Both forms of behavior are thought to happen concurrently in the brain, with model-based / goal-directed behavior classically assigned to the prefrontal cortex and the hippocampus and model-free / habitual behavior mapped to the ventral basal ganglia and the dopaminergic system. However, recent results and theories suggest that these two functional systems are largely overlapping and that even dopamine firing might reflect model-based processes . It is yet to be understood how these two extreme mechanisms of the RL spectrum might coexist in the brain and be coordinated: successor representations might provide us with additional useful insights into the functioning of the brain.

## 2 Successor representations in reinforcement learning

### 2.1 Main idea

The original formulation of successor representations (SR) is actually not recent , but it is subject to a revival since a couple of years with the work of Samuel J. Gershman and colleagues .

The SR algorithm learns two quantities:

1. The expected immediate reward received after each state:

r(s) = \mathbb{E}_{\pi} [r_{t+1} | s_t = s]

1. The expected discounted future state occupancy (the SR itself):

M(s, s') = \mathbb{E}_{\pi} [\sum_{k=0}^\infty \gamma^k \, \mathbb{I}(s_{t+k+1} = s') | s_t = s]

I omit here the dependency of r and M on the policy itself in the notation, but it is of course implicitly there.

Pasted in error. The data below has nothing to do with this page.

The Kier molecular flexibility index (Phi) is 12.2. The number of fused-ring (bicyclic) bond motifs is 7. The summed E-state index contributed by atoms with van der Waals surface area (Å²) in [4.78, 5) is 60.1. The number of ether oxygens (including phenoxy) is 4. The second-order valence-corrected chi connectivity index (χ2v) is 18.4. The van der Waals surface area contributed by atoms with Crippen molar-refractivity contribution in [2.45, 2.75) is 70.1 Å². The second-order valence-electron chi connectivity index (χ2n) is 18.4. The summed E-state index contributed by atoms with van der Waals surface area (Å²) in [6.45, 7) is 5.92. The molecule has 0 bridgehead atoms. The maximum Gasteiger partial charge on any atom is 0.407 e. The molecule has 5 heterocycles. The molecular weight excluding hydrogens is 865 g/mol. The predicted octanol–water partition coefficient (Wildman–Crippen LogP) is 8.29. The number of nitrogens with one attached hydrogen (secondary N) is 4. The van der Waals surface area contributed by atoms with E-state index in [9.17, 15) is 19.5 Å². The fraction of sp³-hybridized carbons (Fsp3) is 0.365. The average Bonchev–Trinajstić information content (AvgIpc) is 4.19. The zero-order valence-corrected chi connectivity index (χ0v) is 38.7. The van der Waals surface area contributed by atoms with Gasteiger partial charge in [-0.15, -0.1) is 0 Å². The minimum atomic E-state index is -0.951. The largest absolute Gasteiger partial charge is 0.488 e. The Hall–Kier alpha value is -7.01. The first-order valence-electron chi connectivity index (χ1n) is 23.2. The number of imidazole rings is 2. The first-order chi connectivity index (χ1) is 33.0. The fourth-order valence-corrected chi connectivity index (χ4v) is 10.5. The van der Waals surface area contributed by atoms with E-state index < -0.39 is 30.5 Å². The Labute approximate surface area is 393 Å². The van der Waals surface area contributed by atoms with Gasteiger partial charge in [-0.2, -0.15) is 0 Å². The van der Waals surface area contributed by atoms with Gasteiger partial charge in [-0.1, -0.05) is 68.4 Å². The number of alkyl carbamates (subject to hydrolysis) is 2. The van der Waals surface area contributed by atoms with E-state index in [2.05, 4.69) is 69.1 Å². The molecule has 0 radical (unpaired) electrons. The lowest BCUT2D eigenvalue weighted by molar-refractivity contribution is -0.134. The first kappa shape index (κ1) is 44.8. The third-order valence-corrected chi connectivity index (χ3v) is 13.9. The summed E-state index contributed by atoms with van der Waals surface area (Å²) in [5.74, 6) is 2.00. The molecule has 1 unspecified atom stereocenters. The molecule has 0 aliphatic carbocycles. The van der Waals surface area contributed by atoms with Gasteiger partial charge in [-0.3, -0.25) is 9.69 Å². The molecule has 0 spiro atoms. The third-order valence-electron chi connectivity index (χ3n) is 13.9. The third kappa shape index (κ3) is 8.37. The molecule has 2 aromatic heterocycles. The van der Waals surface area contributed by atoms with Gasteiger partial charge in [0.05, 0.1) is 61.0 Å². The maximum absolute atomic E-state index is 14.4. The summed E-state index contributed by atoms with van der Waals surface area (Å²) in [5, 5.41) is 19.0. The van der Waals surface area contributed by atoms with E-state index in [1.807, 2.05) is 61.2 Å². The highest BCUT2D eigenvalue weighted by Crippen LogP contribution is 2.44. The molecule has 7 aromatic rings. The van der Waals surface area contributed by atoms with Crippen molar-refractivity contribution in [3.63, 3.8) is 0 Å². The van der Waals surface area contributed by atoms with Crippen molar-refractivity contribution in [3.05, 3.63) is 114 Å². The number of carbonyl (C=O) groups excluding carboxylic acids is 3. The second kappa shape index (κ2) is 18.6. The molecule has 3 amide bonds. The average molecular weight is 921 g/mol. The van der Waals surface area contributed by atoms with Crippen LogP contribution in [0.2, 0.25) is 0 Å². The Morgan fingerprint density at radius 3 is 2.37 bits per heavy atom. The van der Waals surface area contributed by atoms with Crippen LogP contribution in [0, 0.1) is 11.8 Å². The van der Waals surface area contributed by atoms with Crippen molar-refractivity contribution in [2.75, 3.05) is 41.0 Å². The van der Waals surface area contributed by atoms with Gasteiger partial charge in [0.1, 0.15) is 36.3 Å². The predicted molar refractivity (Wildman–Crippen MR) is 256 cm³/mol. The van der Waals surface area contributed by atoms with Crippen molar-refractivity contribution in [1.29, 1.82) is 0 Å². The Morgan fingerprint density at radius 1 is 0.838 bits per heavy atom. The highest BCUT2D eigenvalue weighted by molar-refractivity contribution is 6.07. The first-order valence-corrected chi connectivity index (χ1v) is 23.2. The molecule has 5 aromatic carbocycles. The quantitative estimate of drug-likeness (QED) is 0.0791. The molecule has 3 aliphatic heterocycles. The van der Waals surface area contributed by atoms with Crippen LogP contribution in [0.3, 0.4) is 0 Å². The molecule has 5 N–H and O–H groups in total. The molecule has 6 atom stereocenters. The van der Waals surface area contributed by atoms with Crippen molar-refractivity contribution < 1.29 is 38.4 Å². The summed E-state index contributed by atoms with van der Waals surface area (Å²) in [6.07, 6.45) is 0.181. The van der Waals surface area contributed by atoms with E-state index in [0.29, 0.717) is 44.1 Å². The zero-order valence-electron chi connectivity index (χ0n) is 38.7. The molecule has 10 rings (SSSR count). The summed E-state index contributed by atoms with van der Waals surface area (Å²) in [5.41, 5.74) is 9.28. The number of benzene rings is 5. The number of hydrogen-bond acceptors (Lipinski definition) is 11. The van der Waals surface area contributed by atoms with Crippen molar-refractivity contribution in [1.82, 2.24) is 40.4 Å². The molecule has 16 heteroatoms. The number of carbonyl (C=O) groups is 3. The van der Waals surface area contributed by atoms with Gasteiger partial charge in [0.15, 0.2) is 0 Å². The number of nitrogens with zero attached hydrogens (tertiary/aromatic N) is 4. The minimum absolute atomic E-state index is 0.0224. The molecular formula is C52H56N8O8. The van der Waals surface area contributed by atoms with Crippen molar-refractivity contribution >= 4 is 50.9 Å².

The SR represents the fact that a state s' can be reached after s, with a value decreasing with the temporal gap between the two states: states occurring in rapid succession will have a high SR, very distant states will have a low SR. If s' happens consistently before s, the SR should be 0 (causality principle). This is in principle similar to model-based RL, but without an explicit representation of the transition structure: it only represents how states are temporally correlated, not which action leads to which state.

The value of a state s is then defined by:

V^\pi(s) = \sum_{s'} M(s, s') \, r(s')

The value of a state s depends on which states s' can be visited after it (following the current policy, implicitly), how far in the future they will happen (discount factor in M(s, s')) and how much reward can be obtained immediately in those states (r(s')). Note that it is merely a rewriting of the definition of the value of a state, with rewards explicitly separated from state visitation and time replaced by succession probabilities:

V^\pi(s_t) = \mathbb{E}_{\pi} [\sum_{k=0} \gamma^k \, r_{t+k+1}] = \mathbb{E}_{\pi} [\sum_{k=0} r(s_{t+k+1}) \times (\gamma^k \, \mathbb{I}(s_{t+k+1}))]